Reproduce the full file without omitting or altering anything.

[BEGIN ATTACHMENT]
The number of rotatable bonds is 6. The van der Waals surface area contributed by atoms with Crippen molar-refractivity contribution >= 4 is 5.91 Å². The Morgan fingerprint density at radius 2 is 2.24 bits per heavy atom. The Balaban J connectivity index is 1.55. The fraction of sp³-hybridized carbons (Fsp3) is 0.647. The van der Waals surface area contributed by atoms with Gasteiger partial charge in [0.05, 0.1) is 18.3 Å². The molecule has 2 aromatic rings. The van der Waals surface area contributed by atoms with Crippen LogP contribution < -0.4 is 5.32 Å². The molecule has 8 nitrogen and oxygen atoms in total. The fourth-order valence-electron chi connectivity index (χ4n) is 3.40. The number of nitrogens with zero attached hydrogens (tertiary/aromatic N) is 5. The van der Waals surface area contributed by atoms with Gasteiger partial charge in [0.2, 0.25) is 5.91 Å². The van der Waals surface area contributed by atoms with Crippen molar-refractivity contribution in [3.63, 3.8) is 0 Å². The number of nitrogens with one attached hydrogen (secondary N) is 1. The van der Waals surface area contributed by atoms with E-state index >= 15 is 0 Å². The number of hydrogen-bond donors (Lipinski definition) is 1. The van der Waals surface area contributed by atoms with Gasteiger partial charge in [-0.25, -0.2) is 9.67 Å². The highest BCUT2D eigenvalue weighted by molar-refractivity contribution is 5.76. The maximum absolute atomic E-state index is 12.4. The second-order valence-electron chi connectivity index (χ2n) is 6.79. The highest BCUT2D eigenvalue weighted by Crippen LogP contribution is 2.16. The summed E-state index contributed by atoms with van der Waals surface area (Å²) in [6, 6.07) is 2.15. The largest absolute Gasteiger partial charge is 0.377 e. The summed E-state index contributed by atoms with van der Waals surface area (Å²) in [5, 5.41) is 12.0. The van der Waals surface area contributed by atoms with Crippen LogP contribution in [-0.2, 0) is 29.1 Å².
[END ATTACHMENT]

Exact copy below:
The number of rotatable bonds is 6. The van der Waals surface area contributed by atoms with Crippen molar-refractivity contribution >= 4 is 5.91 Å². The Morgan fingerprint density at radius 2 is 2.24 bits per heavy atom. The Balaban J connectivity index is 1.55. The fraction of sp³-hybridized carbons (Fsp3) is 0.647. The van der Waals surface area contributed by atoms with Gasteiger partial charge in [0.05, 0.1) is 18.3 Å². The molecule has 2 aromatic rings. The van der Waals surface area contributed by atoms with Crippen LogP contribution < -0.4 is 5.32 Å². The molecule has 8 nitrogen and oxygen atoms in total. The fourth-order valence-electron chi connectivity index (χ4n) is 3.40. The number of nitrogens with zero attached hydrogens (tertiary/aromatic N) is 5. The van der Waals surface area contributed by atoms with Gasteiger partial charge in [0.2, 0.25) is 5.91 Å². The van der Waals surface area contributed by atoms with Crippen molar-refractivity contribution in [3.63, 3.8) is 0 Å². The number of nitrogens with one attached hydrogen (secondary N) is 1. The van der Waals surface area contributed by atoms with E-state index >= 15 is 0 Å². The number of hydrogen-bond donors (Lipinski definition) is 1. The van der Waals surface area contributed by atoms with Gasteiger partial charge in [-0.25, -0.2) is 9.67 Å². The highest BCUT2D eigenvalue weighted by molar-refractivity contribution is 5.76. The maximum absolute atomic E-state index is 12.4. The second-order valence-electron chi connectivity index (χ2n) is 6.79. The highest BCUT2D eigenvalue weighted by Crippen LogP contribution is 2.16. The summed E-state index contributed by atoms with van der Waals surface area (Å²) in [6, 6.07) is 2.15. The largest absolute Gasteiger partial charge is 0.377 e. The summed E-state index contributed by atoms with van der Waals surface area (Å²) in [5, 5.41) is 12.0. The van der Waals surface area contributed by atoms with Crippen LogP contribution in [-0.2, 0) is 29.1 Å².